“You OK?” Nyı asks, and it takes a moment for you to realise they’re talking to you. You’re too busy taking in he’s facial features, as if that would tell you anything more about them.

“Yes,” you reply.

It’s a lie, and Nyı knows it immediately, but they don’t say anything. Instead, they place two fingers at he’s neck, measuring the pumping of blood through their veins. Nyı is happy with what they see, and places a hand on he’s shoulder.

“Welcome back, Yusuf,” they say, and then, after a pause to allow he to collect themselves, says, looking to you: “this is the new one.”

Your mouth is hanging open a little, as the ancient person’s eyes make contact with yours, and they stare at you, overwhelmed, confused, terrified, afraid, hopeful. Nyı has not called them ‘he’, but used that word again, ‘Yusuf’—

“This is Zûf,” Nyı says, to you, “the other last of the immortals.”


It is a tradition, Nyı says, for them to explain the history of the group, and of their immortal-ness, over food.

It feels very odd for you to be inserting this stuff into your mouth, tearing it apart with your teeth, and then allowing it to fall down your throat. You have done it before—a long time ago, probably before you were taken away and before you ended up as an agent of the Union (or a scientific curiosity for the Cosmocracy)—but it feels like an utterly old-fashioned and rather dangerous way of sustaining yourself. You don’t trust yourself not to punch holes in your gums with the sharp-looking implement that Nyı and Zûf use to stab their food and shove it between their lips. The sensation on your tongue is peculiar, too, a new spectrum of detection that is both like and un-like the smells of blood, and suspension fluid, and spaceships—

“I assume you have questions,” Nyı says, their eyes intent as they handle that incredibly sharp tool (a fork?) without even looking. They have changed into a fresh tunic, dark red, with a white jacket over the top, and brown breeches. They seem utterly unbothered by their shoulder being destroyed by bolt-fire earlier.

“You said you lead a group,” you ask. “Where is it?”

Nyı casts a glance at Zûf, whose eyebrows knot in a grimace.

“You’re looking at it,” Nyı replies. “We’re the only ones left.”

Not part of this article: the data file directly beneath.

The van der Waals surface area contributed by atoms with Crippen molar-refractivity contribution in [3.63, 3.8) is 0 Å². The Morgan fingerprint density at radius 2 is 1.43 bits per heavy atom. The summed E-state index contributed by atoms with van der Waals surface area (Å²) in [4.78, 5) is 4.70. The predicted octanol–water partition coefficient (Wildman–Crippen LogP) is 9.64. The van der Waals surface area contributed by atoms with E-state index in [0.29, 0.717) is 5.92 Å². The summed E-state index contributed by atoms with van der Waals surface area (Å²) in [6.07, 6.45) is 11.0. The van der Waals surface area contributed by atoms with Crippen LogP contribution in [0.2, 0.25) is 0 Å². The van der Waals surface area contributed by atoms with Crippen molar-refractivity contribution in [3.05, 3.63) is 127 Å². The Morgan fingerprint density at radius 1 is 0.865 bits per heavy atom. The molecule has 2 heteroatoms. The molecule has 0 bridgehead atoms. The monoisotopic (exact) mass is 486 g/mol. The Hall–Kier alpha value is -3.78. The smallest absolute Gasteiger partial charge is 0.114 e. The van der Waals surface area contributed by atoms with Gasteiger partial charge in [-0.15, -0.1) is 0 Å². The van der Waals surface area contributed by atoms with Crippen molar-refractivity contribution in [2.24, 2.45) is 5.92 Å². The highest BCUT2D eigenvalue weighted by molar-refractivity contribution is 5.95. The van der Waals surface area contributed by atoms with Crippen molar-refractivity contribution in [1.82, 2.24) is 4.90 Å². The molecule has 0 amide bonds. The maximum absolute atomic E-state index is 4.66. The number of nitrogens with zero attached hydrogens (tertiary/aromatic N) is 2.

You blink. “And how old are you?”

Nyı has to think about this for a moment. “In Earth-years… sorry, Home-years—” they correct themselves— “about… eleven thousand, three hundred. Give or take.”

You stare at them, blankly, and remember the time they answered that question with ‘old, but not the oldest.’

“And you?” You turn your gaze to Zûf, who shies away as if it hurts. “How old are you?”

“He’s about a thousand years older,” Nyı explains— “so… about twelve thousand?”

(There they go, calling Zûf he again—)

“What do I call you?” you ask, keeping your attention trained on Zûf, and trying not to be intimidating. “Do I call you Zûf, or… ‘he’? I’m confused.”

Zûf—he—appears glad for the distraction, as they look at Nyı, and try and work out what’s being asked of them.

“I don’t think they have a concept of gender,” Nyı suggests to them.

“A concept of what?” you ask— the word sounding utterly exotic and bizarre.

God,” says Nyı, looking to Zûf with a pained scowl of exhaustion, “I’m going to have to explain gender, I thought we’d left that shit behind on Earth.”

Zûf simply grimaces.

“We’ll deal with it later,” Nyı says, after a period of silence. “For now, whenever I say he, it’s just a word we used to mean they. OK?”

You feel your face twisting in confusion. You remember reading something about various human cultures and their grammar-sets having specialised personal pronouns, specific to social class, physical attributes, age, profession—the whole thing, to your mind, is completely arcane.